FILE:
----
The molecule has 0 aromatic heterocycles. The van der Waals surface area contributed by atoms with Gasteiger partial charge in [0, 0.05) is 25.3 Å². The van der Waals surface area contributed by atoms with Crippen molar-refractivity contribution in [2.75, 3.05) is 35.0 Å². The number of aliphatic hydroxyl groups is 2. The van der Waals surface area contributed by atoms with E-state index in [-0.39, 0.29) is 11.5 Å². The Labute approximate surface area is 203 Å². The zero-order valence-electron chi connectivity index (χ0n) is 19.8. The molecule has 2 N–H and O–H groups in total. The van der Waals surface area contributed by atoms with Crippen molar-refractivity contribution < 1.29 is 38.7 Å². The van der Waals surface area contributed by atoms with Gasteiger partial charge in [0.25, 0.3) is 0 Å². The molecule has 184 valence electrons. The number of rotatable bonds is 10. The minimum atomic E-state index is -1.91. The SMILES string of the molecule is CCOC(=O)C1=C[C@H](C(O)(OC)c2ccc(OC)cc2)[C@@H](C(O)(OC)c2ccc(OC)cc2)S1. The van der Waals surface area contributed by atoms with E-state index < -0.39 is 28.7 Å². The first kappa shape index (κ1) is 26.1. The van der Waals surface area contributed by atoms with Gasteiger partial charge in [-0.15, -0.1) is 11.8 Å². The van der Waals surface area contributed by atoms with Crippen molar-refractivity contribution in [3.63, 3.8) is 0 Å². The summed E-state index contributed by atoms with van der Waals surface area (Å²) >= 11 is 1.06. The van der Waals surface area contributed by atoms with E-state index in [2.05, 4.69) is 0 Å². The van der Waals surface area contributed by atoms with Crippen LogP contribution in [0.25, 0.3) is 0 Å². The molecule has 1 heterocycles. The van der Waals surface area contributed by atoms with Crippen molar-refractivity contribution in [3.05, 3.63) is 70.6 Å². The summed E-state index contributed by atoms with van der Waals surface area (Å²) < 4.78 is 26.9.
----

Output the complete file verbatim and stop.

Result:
The molecule has 0 aromatic heterocycles. The van der Waals surface area contributed by atoms with Gasteiger partial charge in [0, 0.05) is 25.3 Å². The van der Waals surface area contributed by atoms with Crippen molar-refractivity contribution in [2.75, 3.05) is 35.0 Å². The number of aliphatic hydroxyl groups is 2. The van der Waals surface area contributed by atoms with E-state index in [-0.39, 0.29) is 11.5 Å². The Labute approximate surface area is 203 Å². The zero-order valence-electron chi connectivity index (χ0n) is 19.8. The molecule has 2 N–H and O–H groups in total. The van der Waals surface area contributed by atoms with Crippen molar-refractivity contribution < 1.29 is 38.7 Å². The van der Waals surface area contributed by atoms with Gasteiger partial charge in [0.25, 0.3) is 0 Å². The molecule has 184 valence electrons. The number of rotatable bonds is 10. The minimum atomic E-state index is -1.91. The SMILES string of the molecule is CCOC(=O)C1=C[C@H](C(O)(OC)c2ccc(OC)cc2)[C@@H](C(O)(OC)c2ccc(OC)cc2)S1. The van der Waals surface area contributed by atoms with E-state index < -0.39 is 28.7 Å². The first kappa shape index (κ1) is 26.1. The van der Waals surface area contributed by atoms with Gasteiger partial charge in [-0.15, -0.1) is 11.8 Å². The van der Waals surface area contributed by atoms with Crippen molar-refractivity contribution in [3.63, 3.8) is 0 Å². The summed E-state index contributed by atoms with van der Waals surface area (Å²) >= 11 is 1.06. The van der Waals surface area contributed by atoms with E-state index in [2.05, 4.69) is 0 Å². The van der Waals surface area contributed by atoms with Crippen LogP contribution in [0.25, 0.3) is 0 Å². The molecule has 1 heterocycles. The van der Waals surface area contributed by atoms with Crippen molar-refractivity contribution in [3.05, 3.63) is 70.6 Å². The summed E-state index contributed by atoms with van der Waals surface area (Å²) < 4.78 is 26.9.